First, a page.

There will be only one orchestra left on earth, giving nightly worldwide concerts; when all universities will be combined into one super-institution, conducting courses by radio for students in Zanzibar, Kamchatka and Oskaloose; when, instead of newspapers, trained orators will dictate the news of the world day and night, and the bedtime story will be told every evening from Paris to the sleepy children of a weary world...
D. W. Griffith, the great filmmaker of the early era, had this to say of film in 1915:
The time will come, and in less than 10 years, when the children in the public schools will be taught practically everything by moving pictures. Certainly they will never be obliged to read history again. Imagine a public library of the near future, for instance. There will be long rows of boxes of pillars, properly classified and indexed, of course. At each box a push button and before each box a seat. Suppose you wish to "read up" on a certain episode in Napoleon's life. Instead of consulting all the authorities, wading laboriously through a host of books, and ending bewildered, without a clear idea of exactly what did happen and confused at every point by conflicting opinions about what did happen, you will merely seat yourself at a properly adjusted window, in a scientifically prepared room, press the button, and actually see what happened.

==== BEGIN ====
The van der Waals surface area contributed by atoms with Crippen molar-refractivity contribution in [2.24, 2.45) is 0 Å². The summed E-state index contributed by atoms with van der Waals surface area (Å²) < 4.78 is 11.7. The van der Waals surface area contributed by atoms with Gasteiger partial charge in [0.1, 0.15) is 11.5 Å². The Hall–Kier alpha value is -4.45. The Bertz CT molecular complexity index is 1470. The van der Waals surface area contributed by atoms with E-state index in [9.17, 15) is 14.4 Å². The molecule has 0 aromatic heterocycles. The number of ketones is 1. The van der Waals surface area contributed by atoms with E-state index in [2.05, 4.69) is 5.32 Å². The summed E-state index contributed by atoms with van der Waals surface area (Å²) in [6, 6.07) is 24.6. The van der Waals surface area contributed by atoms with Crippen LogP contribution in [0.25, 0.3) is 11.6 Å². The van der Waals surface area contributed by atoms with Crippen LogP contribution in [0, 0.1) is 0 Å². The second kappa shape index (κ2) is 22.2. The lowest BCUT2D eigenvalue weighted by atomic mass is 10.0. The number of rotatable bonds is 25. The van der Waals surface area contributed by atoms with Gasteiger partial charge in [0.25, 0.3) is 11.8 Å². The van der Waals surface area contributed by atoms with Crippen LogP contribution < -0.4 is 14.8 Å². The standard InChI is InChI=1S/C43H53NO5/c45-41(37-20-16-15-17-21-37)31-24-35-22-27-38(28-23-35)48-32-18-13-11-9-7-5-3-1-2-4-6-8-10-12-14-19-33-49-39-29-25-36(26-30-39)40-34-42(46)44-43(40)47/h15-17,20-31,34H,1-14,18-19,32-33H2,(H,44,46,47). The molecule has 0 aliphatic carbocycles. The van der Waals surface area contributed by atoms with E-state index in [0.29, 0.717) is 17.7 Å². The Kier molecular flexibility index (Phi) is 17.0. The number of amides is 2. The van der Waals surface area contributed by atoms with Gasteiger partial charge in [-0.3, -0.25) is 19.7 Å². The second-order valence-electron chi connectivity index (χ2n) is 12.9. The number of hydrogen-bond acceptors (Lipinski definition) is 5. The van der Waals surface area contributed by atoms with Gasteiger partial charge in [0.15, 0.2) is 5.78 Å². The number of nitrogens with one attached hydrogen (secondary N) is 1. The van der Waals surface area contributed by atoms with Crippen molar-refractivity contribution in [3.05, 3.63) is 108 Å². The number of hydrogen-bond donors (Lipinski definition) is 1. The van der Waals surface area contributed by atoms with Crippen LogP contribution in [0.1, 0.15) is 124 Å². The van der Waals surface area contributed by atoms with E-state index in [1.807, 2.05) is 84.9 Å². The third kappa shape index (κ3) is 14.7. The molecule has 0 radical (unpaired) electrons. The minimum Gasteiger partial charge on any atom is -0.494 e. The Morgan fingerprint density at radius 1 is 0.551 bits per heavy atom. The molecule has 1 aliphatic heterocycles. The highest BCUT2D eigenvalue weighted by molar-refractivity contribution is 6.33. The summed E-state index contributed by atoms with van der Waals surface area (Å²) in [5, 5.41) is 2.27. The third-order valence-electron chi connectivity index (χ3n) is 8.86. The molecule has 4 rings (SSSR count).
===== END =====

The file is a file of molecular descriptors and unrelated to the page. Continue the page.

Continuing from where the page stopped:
But it's also fun to see when people got it right, more or less. In 1936, J.C. Furnas had this to say of television:
It is my hope, and I see no reason why it should not be realized, to be able to go to an ordinary movie theater when some great national event is taking place across the country and see on the screen the sharp image of the action reproduced - at the same instant it occurs. This waiting for the newsreels to come out is a bit tiresome for the 20th century. Some time later I hope to be able to take my inaugurals, prize fights and football games at home. I expect to do it satisfactorily and cheaply. Only under those conditions can a television get into my house.
Under that set of criteria, it probably took awhile for a TV set to enter the Furnas household, but by the time NBC started broadcasting sporting events in the mid-1940s, they probably had one.
Garrison Keillor's ruminations on radio: what he likes and where he sees it going. "Clear Channel's brand of robotics is not the future of broadcasting. With a whole generation turning to iPod and another generation discovering satellite radio and internet radio, the robotic formatted-music station looks like a very marginal operation indeed."